This presentation shall discuss on the concept of impulsivity in Attention Deficit Hyperactivity Disorder (ADHD), neurobiology of impulsivity in ADHD and disorders significant for differential diagnosis and comorbidity in adult ADHD due to the impulsivity symptom. A literature review shall be made in light of the concepts of impulsivity and impulse control disorder, impulsivity in and neurobiology of adult ADHD, differential diagnosis and comorbidity with other psychiatric disorders with impulsivity symptoms. ADHD is a chronic, developmental psychiatric disorder which begins in early childhood, with continuing basic symptoms of which are inattention, hyperactivity and impulsivity, throughout adulthood as well. In DSM-V, 18 symptoms are listed for attention deficit and hyperactivity/impulsivity areas just as in DSM-IV, and meeting of minimum six symptoms in one area is required for an ADHD diagnosis. Among these symptoms, those stating as “Usually replies before the question is completed”, “Usually experiences difficulty as to waiting for his/her turn” and “Usually interrupts other people’s speeches or interferes in what they are doing” point out to impulsivity symptoms. There are 3 subtypes of ADHD: predominantly Inattentive, predominantly Hyperactive-Impulsive, or the two Combined. Combined subtype is the most frequently observed during childhood, where hyperactivity and impulsivity symptoms are reported to be significantly decreased compared to attention deficit during adolescence and young adulthood. Executive functions such as sustaining concentration and attention, perseveration, resistance to interfering impacts, ability to change categories, sustaining goal oriented behavior, ability to suppress/inhibit the tendency to react which is inconvenient for the moment are known to be impaired in children and adults with ADHD as compared to the healthy population. Executive function disorders lead to impulsive behavior and indifferent attitudes lacking empathy. Executive functions are defined as the functions of frontal area. Dorsolateral prefrontal cortex (DLPFC) is responsible for attention, working memory, planning, organization of a task, functions related to processing new information, whereas orbitofrontal cortex (OFC) ensures regulation of emotional stimuli and inhibitor control. In DLPFC, the damage leads to apathy, lack of motivation, disinterest, insufficiency in planning and behavioral şexibility, where in OFC, it leads to symptoms such as socially inappropriate behavior, increase in motor activities, being inconsiderate to others, being affected by environmental stimulants and removal of sexual inhibition. In many cases where orbitofrontal lesions are involved, impulsive and antisocial behaviors are observed. It has been reported that OFC dysfunction can exist in predominantly hyperactive-impulsive subtype of ADHD, and DLPFC dysfunction in predominantly inattentive subtype of ADHD. Although impulsiveness can be observed in anybody, whether a DSM-V axis I or II diagnosis exists, it is likely to be more frequently observed in people associated with specific psychiatric diagnosis such as ADHD, substance addiction, personality disorders, etc. The relation between these disorders and impulsivity can be related with behavioral inhibition deficit, which is partially a part of the foregoing disorders. Impulsivity can be described as a process including a rapid action without a conscious judgment, acting without adequate consideration and a tendency to act with less common sense despite the existence of a normal intelligence level. Impulse control disorder is a class of psychiatric disorders characterized by impulsivity – failure to resist a temptation, urge or impulse that may harm oneself or others. ADHD differential diagnosis together with bipolar disorder, substance abuse, behavioral addictions, cluster B personality disorders, where impulsivity appears as a symptom, as well as impulse control disorder is significant. Comorbid cases with these disorders can lead to overlook an ADHD diagnosis. Lifetime expansion of bipolar disorder type II & I have been found to be 10% in people in both genders who has an adult ADHD. Bipolar disorder and ADHD can demonstrate similar symptoms such as hyperactivity, inattention, emotional lability, impulsivity etc. Symptoms such as excessive spending, deliriums and other psychotic symptoms, grandiosity, acceleration in thinking and decrease in sleep need assist differentiation of mania or hypomania cases from ADHD. There exist evidence as to increase of borderline personality disorders in adults with ADHD and existence of ADHD as a co-diagnosis in the subgroup of people with borderline personality disorder. Borderline personality disorder is characterized with impulsivity, mood lability and hostility such as in ADHD, however, these symptoms are episodic, shorter and less serious in persons with ADHD. Moreover, ADHD is not characterized with dichotomic thoughts, fears of abandonment and self mutilating behavior as in borderline personality disorder. Anti-social personality disorder can be seen with a frequency of 10-23%. Hyperactive-impulsive and combined ADHD types can be associated with aggression, committing crimes, being opponent-opposing, and anti social behavior. Antisocial personality disorder shares the impulsivity and effective liability symptoms with ADHD. Behaviors observed in antisocial personality disorder such as a history of arrest, lack of empathy and lack of prick of conscience might be of help to distinguish between the two disorders. ADHD double folds substance addiction risks compared to society in general. Co-diagnosis of substance addiction in ADHD is 40-50% whereas co-diagnosis of ADHD in substance addicts remains at 15-25% level. Higher ADHD symptoms have been detected in adolescents with internet addiction. There are studies available showing associations between pathological gambling and childhood ADHD symptoms as well as adult ADHD symptoms. In such a study, an ADHD history was found in 25% of people who have pathological gambling and at-risk gambling and people with an ADHD history have more serious gambling problems, higher level of gambling-related cognitions, more frequent psychiatric comorbidity and increased suicide risks. It was shown that higher impulsivity proposes a risk factor for ADHD comorbidity. Higher ADHD symptoms were reported in people with compulsive buying disorder as compared to control group. Frequent association with other psychiatric disorders might lead to overlook ADHD. Being aware of the comorbid conditions with psychiatric disorders with which it shares similar symptoms such as impulsivity and differential diagnosis against these disorders are significant factors for efficient treatment of these so called disorders.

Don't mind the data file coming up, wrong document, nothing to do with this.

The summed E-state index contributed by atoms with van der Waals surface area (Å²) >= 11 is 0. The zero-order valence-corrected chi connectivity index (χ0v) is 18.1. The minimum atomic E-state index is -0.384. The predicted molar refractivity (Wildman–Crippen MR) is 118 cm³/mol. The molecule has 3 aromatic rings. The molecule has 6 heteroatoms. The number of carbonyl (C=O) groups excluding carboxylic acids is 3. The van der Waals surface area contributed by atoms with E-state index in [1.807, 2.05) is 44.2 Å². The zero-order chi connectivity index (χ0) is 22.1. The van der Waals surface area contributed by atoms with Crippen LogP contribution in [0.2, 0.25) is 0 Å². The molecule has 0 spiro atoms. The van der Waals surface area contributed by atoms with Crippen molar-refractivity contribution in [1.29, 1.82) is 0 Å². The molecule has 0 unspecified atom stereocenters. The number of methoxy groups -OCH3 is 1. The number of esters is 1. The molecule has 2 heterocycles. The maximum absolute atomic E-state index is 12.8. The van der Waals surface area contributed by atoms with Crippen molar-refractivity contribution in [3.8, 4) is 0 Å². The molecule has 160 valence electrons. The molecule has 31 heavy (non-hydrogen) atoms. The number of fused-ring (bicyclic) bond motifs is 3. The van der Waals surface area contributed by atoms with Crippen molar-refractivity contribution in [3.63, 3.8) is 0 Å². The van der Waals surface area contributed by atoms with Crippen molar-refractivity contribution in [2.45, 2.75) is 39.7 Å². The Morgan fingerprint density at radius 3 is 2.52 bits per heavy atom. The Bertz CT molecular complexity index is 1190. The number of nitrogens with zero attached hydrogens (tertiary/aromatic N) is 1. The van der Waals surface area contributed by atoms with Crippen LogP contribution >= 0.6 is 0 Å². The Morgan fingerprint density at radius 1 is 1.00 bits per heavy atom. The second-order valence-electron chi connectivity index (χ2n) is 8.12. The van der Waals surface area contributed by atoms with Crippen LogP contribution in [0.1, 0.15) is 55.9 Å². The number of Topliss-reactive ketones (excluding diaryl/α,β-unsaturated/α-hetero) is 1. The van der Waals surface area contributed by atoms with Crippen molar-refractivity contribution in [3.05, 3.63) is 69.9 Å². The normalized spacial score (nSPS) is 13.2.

EISSN 2475-0581